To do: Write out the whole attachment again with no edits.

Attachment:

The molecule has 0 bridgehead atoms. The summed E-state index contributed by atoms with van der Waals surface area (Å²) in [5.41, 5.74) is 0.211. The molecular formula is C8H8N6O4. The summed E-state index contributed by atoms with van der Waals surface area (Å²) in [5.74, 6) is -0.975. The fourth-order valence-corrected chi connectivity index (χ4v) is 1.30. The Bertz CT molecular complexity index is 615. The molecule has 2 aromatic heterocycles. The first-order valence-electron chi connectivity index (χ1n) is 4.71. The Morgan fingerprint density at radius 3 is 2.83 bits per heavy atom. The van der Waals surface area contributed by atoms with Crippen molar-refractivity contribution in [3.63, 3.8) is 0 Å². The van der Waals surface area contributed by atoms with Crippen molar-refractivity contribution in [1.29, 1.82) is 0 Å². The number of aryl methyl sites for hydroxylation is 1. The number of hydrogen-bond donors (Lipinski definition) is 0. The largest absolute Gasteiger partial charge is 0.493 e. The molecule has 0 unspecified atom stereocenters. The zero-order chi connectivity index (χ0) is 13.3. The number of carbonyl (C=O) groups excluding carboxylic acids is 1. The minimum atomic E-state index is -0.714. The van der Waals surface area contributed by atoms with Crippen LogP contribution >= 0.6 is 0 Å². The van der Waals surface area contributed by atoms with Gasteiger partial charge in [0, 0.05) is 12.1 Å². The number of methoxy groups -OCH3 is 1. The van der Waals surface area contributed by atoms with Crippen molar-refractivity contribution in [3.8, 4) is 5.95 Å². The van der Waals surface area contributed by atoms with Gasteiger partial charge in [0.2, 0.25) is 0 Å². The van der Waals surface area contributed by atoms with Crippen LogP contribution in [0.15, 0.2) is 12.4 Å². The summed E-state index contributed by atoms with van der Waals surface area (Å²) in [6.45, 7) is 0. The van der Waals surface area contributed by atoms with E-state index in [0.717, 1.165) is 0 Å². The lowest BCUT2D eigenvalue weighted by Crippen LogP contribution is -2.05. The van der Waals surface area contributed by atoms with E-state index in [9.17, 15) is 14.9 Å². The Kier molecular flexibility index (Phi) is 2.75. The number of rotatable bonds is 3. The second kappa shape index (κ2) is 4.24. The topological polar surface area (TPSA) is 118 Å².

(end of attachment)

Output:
The molecule has 0 bridgehead atoms. The summed E-state index contributed by atoms with van der Waals surface area (Å²) in [5.41, 5.74) is 0.211. The molecular formula is C8H8N6O4. The summed E-state index contributed by atoms with van der Waals surface area (Å²) in [5.74, 6) is -0.975. The fourth-order valence-corrected chi connectivity index (χ4v) is 1.30. The Bertz CT molecular complexity index is 615. The molecule has 2 aromatic heterocycles. The first-order valence-electron chi connectivity index (χ1n) is 4.71. The Morgan fingerprint density at radius 3 is 2.83 bits per heavy atom. The van der Waals surface area contributed by atoms with Crippen molar-refractivity contribution in [3.63, 3.8) is 0 Å². The van der Waals surface area contributed by atoms with Crippen molar-refractivity contribution in [1.29, 1.82) is 0 Å². The number of aryl methyl sites for hydroxylation is 1. The number of hydrogen-bond donors (Lipinski definition) is 0. The largest absolute Gasteiger partial charge is 0.493 e. The molecule has 0 unspecified atom stereocenters. The zero-order chi connectivity index (χ0) is 13.3. The number of carbonyl (C=O) groups excluding carboxylic acids is 1. The minimum atomic E-state index is -0.714. The van der Waals surface area contributed by atoms with Crippen LogP contribution >= 0.6 is 0 Å². The van der Waals surface area contributed by atoms with Gasteiger partial charge in [0, 0.05) is 12.1 Å². The number of methoxy groups -OCH3 is 1. The van der Waals surface area contributed by atoms with Crippen molar-refractivity contribution in [3.8, 4) is 5.95 Å². The van der Waals surface area contributed by atoms with Gasteiger partial charge in [0.2, 0.25) is 0 Å². The van der Waals surface area contributed by atoms with Crippen LogP contribution in [0.15, 0.2) is 12.4 Å². The summed E-state index contributed by atoms with van der Waals surface area (Å²) in [6.45, 7) is 0. The van der Waals surface area contributed by atoms with E-state index in [0.717, 1.165) is 0 Å². The lowest BCUT2D eigenvalue weighted by Crippen LogP contribution is -2.05. The van der Waals surface area contributed by atoms with E-state index in [9.17, 15) is 14.9 Å². The Kier molecular flexibility index (Phi) is 2.75. The number of rotatable bonds is 3. The second kappa shape index (κ2) is 4.24. The topological polar surface area (TPSA) is 118 Å².